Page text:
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MEN’S HEALTH: A Weighted Conversation

by L.M. Jarvis

June is Men’s Health Month, no better time to talk about a problem rampant in Cumberland County. Statewide, 25.8 percent of men are obese, according to the Obesity Action Coalition (OAC), with the age group most affected by obesity being 45 through 64.

Cumberland and Salem counties have the highest problems of obesity in the state, according to a study by the New Jersey Department of Health. In Cumberland, nearly 43 percent of people aged 20 or older are overweight or obese.

“And it’s probably higher,” said Dr. Rebecca Fraid, DO, a family practice doctor who works in obesity medicine and helps patients with their weight loss or weight gain struggles.

Of that number, Dr. Fraid said Latino as well as non-Hispanic Black men have the highest rates of obesity in South Jersey. She said many of her patients grew up in Puerto Rico, where the diet is heavy on rice and beans.

Overall, most men aren’t motivated to lose weight. It’s not on their radar, but it’s a smart way to maintain control of your health as you age, according to Dr. Fraid, an Inspira Medical Center Vineland physician whose offices are in Millville and Mullica Hill.

Dr. Fraid said the struggle for men isn’t so different from women, although women may focus on it more.

“Maybe men overall aren’t as motivated to lose weight, but once I get them on a good track, it seems to help with that,” she said.

If a patient has bad habits, getting bariatric [weight loss] surgery isn’t going to magically take away their problems. Good success in maintaining weight for men or women means getting a handle on proper nutrition, exercise, developing a routine and knowing how to maintain their weight even after the surgery.

Dr. Fraid helps a spectrum of patients, from underweight people who have trouble gaining weight, to those preparing for bariatric surgery and are commonly told to lose weight before the procedure.

First, Fraid does a little work on the patient himself: What is his sleep quality? What does he do for a living? What is his family history and stress level?

“What is the disconnect?” she tries to determine. “More often than not, it’s undereating,” she said. “They are under-nourishing their bodies.”

That is a problem because the metabolism begins to slow down. She advises them to eat more often, more nutritious whole foods but in smaller portions.

“I find that patients naturally portion control when I ask them to eat every three to five hours,” she said.

Prepping meals does help, but not everyone has the time. If that is the case, she tells patients to put together small things, perhaps a yogurt with a handful of nuts, which is a nutritious snack that can help fuel your workday.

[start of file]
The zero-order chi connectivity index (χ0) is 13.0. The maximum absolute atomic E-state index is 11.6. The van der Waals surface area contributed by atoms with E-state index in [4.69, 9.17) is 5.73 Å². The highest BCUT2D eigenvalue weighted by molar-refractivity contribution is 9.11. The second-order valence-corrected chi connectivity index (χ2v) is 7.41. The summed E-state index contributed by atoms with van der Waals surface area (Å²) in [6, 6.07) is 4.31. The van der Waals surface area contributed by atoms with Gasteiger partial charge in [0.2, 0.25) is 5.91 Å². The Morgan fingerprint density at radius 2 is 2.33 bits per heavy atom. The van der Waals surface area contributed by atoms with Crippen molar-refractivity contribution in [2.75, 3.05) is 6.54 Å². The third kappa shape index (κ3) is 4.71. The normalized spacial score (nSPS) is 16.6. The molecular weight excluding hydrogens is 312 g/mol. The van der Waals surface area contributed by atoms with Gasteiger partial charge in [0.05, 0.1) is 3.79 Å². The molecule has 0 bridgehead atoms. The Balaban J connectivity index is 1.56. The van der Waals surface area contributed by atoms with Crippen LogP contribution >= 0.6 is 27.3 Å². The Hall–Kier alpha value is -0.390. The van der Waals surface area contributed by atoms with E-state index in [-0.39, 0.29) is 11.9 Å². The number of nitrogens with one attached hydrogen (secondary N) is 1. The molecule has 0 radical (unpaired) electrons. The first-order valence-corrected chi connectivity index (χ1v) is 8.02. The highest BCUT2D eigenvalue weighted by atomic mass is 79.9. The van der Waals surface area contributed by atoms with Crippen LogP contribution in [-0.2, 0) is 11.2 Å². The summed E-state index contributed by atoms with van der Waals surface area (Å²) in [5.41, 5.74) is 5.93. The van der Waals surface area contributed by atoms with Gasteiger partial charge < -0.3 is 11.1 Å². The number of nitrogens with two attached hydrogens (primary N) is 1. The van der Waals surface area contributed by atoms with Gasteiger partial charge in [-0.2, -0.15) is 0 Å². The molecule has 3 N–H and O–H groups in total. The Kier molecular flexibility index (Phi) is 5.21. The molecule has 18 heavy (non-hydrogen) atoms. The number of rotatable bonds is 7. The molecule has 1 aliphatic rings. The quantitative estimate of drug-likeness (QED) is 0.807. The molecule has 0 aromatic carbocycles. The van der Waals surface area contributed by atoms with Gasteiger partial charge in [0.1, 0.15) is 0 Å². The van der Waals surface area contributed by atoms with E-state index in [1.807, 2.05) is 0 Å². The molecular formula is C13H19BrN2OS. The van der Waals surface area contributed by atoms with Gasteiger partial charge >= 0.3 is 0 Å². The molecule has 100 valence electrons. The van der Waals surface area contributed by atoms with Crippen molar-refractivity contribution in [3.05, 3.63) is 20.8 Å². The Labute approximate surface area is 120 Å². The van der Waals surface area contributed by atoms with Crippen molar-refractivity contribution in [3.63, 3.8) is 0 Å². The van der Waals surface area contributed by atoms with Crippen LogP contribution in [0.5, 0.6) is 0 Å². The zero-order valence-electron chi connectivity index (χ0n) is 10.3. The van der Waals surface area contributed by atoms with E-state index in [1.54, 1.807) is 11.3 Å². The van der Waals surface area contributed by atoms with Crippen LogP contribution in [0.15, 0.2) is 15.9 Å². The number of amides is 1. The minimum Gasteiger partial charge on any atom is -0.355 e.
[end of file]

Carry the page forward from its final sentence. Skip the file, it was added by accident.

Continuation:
Younger men have a faster metabolism, which will slow down in their 20s and 30s. At the same time, the lifestyle of the average 20-something also changes.

“They have a family, and they want to stop at a drive-through before they go to a sport,” Fraid said. “It’s more convenience foods, and less exercise, no scheduled lunchtime or snacktime, which can lead to binge eating later. That is the common path that leads to problems.”

Fraid likes it best when couples fight the battle of the bulge together.

“I do see a lot of couples in here, which I think is amazing because then they can support each other,” she said.

It isn’t just about pure weight loss for men who come through her doors. It can be about losing enough weight to have a surgical procedure done. Some men need a hip or knee replacement, perhaps a hernia repair. However, they are told by their surgeons to lose weight before they can proceed with surgery. “The risk outweighs the benefits unless they are at a better weight,” Fraid said.

Some patients gain back the weight they lose, and that can happen if they lose it too quickly, she said. “Lose [weight] too quickly and the body wants to go back to where it feels comfortable,” she said. The body just didn’t have time to adjust to this dramatic drop in weight, and sometimes the patient tends to gain the weight back.

“Weight management is a marathon, it’s not a sprint,” Fraid said.

Men need to learn lifestyle changes, and not rely on medicine or surgery, she said. “They didn’t learn how to eat well; they didn’t learn how to exercise. You will gain the weight back if you didn’t learn the cause [of the weight gain],” she said. “There are no quick fixes.”

Fraid, who completed her obesity training through an Inspira Medical Center residency and fellowship, considers her work rewarding.

Male patients find themselves with less chronic pain and more energy, Dr. Fraid said. In addition, they have more of a sex drive, shake off their sleep apnea and can put diabetes in remission.

“It’s why I love what I do,” she said. “The list [of weight loss benefits] is literally endless.”

Next week, More Men’s Health: The Prostate Conversation